Let´s Get To The Nitty Gritty
BOOK REVIEW By Willard Manus

When writer Phil Pastras began working with Horace Silver on his autobiography LET'S GET TO THE NITTY GRITTY (University of California Press), he remembered mostly "the Horace Silver of the late 1950s to the late 1960s. Back then, I was living in the New York/New Jersey area and went to hear the Blue Mitchell-Junior Cook version of the quintet as often as possible. Many still regard that as the archetypical Horace Silver Quintet; it certainly was the longest-lived version, and, until recently, it was the group that came to mind whenever I heard the words 'Horace Silver Quintet.' Certainly, it was one of the greatest groups of all time."

But as Pastras admits, when he finally got around to investigating Silver's post-1970 musical output he discovered that the pianist/composer had produced a vast body of equally important work. Much of it was released on his own Silveto label, though, and failed to find national distribution. Also, the number of radio stations that played jazz began to dwindle. As a result, Silver was pushed to the margins of the business and lost favor with the public. It wasn't until he returned to recording with major companies in the 90s that his work achieved prominence again.

Today Silver is considered one of jazz's elder statesman and it's from that lofty perch that he looks back on his life and reflects on it. It's been quite a life. Born in Connecticut in 1928 to poor, Catholic African-American parents, he began playing tenor and piano as a teenager. Early influences were The Jimmy Lunceford Band, the Symphony Sid and Martin Block jazz radio programs, and the 52nd Street post-war jazz scene (Charlie Parker, Miles Davis, Dizzy Gillespie, Art Tatum. etc).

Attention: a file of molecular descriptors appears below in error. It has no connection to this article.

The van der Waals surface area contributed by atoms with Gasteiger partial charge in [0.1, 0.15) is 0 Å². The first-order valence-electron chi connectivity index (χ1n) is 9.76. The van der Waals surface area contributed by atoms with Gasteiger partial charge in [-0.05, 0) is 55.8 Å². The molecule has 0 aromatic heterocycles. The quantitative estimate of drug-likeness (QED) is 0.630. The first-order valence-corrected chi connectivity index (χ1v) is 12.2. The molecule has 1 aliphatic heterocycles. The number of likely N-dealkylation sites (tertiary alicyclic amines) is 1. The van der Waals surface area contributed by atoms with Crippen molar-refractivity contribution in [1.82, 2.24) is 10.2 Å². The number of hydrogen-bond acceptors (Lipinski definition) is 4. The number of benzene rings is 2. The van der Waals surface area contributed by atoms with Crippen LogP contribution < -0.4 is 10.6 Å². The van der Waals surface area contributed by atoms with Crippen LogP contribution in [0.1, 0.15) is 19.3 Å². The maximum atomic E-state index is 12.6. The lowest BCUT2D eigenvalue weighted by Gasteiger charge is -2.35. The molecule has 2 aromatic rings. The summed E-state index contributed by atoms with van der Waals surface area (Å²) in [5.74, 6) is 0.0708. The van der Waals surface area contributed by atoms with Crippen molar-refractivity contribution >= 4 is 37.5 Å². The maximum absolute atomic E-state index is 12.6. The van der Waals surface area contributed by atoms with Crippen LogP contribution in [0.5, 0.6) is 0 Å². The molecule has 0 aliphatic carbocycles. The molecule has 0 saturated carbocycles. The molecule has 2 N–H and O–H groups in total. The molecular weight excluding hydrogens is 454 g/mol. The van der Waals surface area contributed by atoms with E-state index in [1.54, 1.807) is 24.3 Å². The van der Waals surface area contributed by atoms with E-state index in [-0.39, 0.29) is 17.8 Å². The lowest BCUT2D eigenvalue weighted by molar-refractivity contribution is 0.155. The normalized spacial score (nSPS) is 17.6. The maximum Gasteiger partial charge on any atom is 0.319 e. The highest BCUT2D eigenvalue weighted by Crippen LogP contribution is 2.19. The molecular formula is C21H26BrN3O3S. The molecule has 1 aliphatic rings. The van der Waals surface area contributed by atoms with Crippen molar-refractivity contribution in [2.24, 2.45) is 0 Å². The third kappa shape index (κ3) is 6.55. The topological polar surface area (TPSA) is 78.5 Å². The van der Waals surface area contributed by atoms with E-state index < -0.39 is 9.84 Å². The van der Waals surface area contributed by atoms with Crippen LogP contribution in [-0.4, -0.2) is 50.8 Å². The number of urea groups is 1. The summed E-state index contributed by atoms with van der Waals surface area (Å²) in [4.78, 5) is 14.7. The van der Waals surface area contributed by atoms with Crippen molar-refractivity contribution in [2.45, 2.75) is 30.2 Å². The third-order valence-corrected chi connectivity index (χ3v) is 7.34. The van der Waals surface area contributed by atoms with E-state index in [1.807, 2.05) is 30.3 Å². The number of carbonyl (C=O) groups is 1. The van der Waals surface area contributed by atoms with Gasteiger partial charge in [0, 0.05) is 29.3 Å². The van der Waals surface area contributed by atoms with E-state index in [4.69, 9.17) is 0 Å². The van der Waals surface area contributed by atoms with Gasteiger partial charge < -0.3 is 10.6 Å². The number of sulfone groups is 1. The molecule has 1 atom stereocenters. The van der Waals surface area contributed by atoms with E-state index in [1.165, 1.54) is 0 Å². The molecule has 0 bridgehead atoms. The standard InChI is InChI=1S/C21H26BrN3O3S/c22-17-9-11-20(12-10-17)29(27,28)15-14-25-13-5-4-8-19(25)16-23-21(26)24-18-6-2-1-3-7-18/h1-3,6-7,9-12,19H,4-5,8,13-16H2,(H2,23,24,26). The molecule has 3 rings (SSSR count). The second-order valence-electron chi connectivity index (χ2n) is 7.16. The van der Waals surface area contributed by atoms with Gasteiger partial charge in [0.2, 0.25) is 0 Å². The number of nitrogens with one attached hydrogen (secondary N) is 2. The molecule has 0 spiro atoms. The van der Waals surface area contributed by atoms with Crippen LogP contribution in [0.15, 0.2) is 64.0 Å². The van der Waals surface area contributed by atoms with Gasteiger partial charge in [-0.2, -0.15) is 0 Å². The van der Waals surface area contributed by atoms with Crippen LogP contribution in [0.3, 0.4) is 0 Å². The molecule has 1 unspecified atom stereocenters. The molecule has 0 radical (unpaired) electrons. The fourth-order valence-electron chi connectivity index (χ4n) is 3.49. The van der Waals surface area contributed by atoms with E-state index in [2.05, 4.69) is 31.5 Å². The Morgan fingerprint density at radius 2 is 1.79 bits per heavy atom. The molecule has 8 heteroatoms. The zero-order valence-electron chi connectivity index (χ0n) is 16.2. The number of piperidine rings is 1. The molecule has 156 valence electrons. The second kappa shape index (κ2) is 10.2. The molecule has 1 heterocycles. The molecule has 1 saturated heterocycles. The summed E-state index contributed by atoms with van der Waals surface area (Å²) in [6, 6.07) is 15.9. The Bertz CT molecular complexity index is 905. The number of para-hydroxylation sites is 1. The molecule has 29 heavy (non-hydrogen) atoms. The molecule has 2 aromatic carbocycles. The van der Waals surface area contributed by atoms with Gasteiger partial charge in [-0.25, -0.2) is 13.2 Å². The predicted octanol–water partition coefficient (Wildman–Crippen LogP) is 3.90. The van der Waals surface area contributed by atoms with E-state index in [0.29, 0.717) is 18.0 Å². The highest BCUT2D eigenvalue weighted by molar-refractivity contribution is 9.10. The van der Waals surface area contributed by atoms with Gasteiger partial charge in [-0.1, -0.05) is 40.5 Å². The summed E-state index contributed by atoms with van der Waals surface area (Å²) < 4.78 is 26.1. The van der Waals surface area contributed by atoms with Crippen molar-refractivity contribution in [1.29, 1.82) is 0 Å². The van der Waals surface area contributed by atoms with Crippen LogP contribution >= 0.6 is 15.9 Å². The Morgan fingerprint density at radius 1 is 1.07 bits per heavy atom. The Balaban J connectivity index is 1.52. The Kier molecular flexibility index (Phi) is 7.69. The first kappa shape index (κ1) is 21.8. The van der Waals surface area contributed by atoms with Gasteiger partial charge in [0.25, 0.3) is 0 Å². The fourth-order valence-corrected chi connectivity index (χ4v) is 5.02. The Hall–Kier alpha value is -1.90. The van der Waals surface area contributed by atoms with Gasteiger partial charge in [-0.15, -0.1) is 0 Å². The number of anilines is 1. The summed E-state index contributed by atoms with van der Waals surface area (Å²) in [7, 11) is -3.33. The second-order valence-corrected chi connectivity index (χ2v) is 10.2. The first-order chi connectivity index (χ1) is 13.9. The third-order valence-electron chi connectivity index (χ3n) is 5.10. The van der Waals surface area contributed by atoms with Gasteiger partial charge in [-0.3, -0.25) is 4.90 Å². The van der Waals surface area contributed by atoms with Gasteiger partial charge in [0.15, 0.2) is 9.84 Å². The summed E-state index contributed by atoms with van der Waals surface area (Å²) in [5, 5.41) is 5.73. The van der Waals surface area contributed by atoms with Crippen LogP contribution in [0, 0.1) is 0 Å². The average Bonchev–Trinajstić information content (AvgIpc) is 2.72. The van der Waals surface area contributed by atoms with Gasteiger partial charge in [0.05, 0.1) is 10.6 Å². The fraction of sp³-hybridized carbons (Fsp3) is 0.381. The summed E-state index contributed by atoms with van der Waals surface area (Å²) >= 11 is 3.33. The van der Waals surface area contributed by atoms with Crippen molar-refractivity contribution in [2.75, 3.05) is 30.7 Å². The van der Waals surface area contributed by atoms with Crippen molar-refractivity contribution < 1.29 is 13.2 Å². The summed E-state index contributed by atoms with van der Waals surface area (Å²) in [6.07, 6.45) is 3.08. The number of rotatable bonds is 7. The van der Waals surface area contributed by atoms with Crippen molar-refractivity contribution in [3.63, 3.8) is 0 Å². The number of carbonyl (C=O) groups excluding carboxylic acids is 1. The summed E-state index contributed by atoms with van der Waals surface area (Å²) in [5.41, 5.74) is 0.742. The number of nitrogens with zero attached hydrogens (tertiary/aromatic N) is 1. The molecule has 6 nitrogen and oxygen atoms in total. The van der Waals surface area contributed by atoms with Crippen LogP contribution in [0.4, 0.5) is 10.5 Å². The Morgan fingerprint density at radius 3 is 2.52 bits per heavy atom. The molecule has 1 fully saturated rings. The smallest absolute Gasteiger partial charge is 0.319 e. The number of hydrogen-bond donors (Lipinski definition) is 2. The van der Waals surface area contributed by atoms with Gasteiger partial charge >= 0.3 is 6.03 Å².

His first major gig was with Stan Getz, followed by recordings with Coleman Hawkins, Lou Donaldson, Art Farmer, Lester Young and many other major musicians, culminating in his joining the Jazz Messengers. Silver made his mark not only as a soloist, but as a composer, arranger and lyricist. He also went out of his way to learn the practical side of the business: copywriting, marketing, publicity, booking, etc.

Silver's personal life takes up a significant part of the book: dealing with racism and police brutality; enjoying friendships with the likes of Getz, Young, Davis and Tatum (his mentor and inspiration); marriage, fatherhood (his son is a rap composer), divorce, girlfriends, and so on. The most important thing about Silver, though, is his deeply spiritual nature.

"With religion as well as with my music, I like to dabble in more than one concept," he explains. "Beginning in 1970, the study of metaphysics led me to write and record The United States of Mind, a musical work in three parts...I wrote this not as a teacher or preacher but as a student who wished to share the beauty of these teachings with others, hoping that they, too, would benefit, as I have, from these teachings."

For Silver music is the highest art form "because it not only reaches the bodies and minds of people but also can reach straight through to the soul."

Music should be entertaining as well as uplifting, he adds. "God has blessed the composer with a precious gift that can be used to uplift the minds of people or help them stagnate...Let us demand not to be treated like children when it comes to listening to music. We want music with depth, beauty and uplift. We will not be satisfied with mundane music. We refuse to listen to or support it. Composers, open your minds and give us something of lasting value," are Silver's concluding words.